Surpassing expectations

Divac, interestingly, has a confession to make: Similar to the majority of his colleagues, the media prognosticators and probably many long-suffering fans, he didn’t expect this season to unfold as favorably as it has, either. His preseason best-case scenario had the Kings winning 30 or so games, competing hard, developing individually and collectively and earning a postseason berth a year from now.

As training camp ended, several key personnel questions persisted. Divac had added veteran Nemanja Bjelica to balance the floor with his three-point shooting and to offer front-court depth, but he was unable to upgrade the small forward position, the team’s most glaring weakness. He inquired about Otto Porter, Jr., Tobias Harris, Harrison Barnes and the improving Josh Jackson, all to no avail. And it was impossible to predict how much point guard Fox had progressed from his rookie season and to what extent Bagley and Harry Giles would contribute in their first seasons.

The Bagley-Giles puzzle was particularly significant because of Willie Cauley-Stein’s confounding inability to consistently pursue rebounds or protect the rim. Not much has changed. In the last year of his rookie contract, the 7-foot, fourth-year center is averaging 8.5 rebounds per game, up from 7 this time last season. But there are still too many occasions when he stares at loose balls or gets beaten for critical boards. (See Denver’s Nikola Jokic’s last-second stickback on February 13 that beat the Kings).

Even with the quick start by Bjelica and the emergence of Bagley and Giles after some initial rough patches, the Kings rank near the bottom in both defensive and overall rebounding.

Nonetheless, their surprising success convinced Divac to dip into the available salary cap space and acquire Barnes and swingman Alec Burks at the February 7 trade deadline.

“The kids put themselves in a position to make a run at the playoffs,” Divac explained. “They really jelled. When that happened, we did what we could to help rather than wait for the off season.”

Kings forward Harry Giles lifts off for a dunk against the Miami Heat.

Can Barnes make a difference?

The hope is that the addition of the 6-foot-8 Barnes, who averaged a career-best 6.1 rebounds last season, solidifies the small forward position and improves the club on both ends.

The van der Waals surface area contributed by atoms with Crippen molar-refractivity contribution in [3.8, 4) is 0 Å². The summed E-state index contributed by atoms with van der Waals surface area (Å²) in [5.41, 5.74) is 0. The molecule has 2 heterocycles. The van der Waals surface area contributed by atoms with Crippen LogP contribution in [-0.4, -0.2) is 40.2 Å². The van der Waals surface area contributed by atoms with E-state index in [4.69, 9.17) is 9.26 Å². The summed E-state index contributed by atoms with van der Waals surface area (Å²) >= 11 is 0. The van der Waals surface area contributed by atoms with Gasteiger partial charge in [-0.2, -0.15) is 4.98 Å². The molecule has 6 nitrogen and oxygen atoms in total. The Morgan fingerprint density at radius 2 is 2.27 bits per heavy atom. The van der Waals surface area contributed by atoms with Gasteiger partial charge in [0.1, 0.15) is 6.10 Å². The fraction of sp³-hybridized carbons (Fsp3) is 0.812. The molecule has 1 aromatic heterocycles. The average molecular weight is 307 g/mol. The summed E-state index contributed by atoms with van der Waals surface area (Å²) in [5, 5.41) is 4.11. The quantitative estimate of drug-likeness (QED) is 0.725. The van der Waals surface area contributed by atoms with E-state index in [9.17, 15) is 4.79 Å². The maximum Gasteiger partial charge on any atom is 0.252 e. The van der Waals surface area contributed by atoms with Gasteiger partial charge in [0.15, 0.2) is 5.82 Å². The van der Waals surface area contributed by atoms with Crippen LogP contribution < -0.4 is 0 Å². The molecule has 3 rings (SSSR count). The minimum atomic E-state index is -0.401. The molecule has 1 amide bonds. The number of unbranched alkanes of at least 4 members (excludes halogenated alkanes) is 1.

“He’s a good fit for me,” Joerger said after the trade that sent Justin Jackson and Iman Shumpert to Dallas. “He’s a versatile player, a little bit of an iso player. He has improved his jump shot. I can move him around, play chess with him a little bit. He can play the 3, and if you want to downsize he can play the 4. I like our core, and Harrison Barnes is a guy I tried to trade for (back in Memphis). They obviously knew what they had in Golden State.”

Barnes, who posted up more with the Mavericks than he did during his earlier seasons with the Warriors, will have to make some adjustments. These Kings rank second overall in pace and are all about playing fast and having fun, and not mucking up the offense with too many plays—sort of a minor leagues throwback for their 44-year-old head coach.

Later, during Joerger’s three seasons with Memphis, the Grizzlies of Mark Gasol, Zach Randolph and Mike Conley excelled with a physical defense and superb execution in their half-court sets. With DeMarcus Cousins on the roster during half of Joerger’s first year in Sacramento, and with free agent acquisitions George Hill and Randolph receiving serious minutes last year until the All-Star break— when Hill was traded and Randolph’s role reduced—those Kings in no resemble today’s Kings.

But even with Divac calmly, but persistently urging him to speed things up, it took Joerger time to again embrace an up-tempo philosophy.

“Over the course of the summer, I couldn’t figure out how I was going to play all these young guys and be competitive,” he said. “I thought about priority, about what’s the most important thing and that was De’Aaron Fox. Playing fast complemented the skills of Buddy Hield, helps him find open shots in transition, and Bogi—who was hurt early. And by playing Nemanja at the four [power forward], it opens up the floor. But it was literally two weeks before our first meeting at training camp that I decided ‘I’m gonna play really, really, really fast,’ for all of the reasons I just mentioned.

“Once we developed an identity as a team, we started believing. We just ran!” Joerger added. “Go play fast and focused and locked in. And while we’re not where we want to be on the court and where our roster is going to be in two years, we’ve made major strides. It’s fun to go to the gym every day.”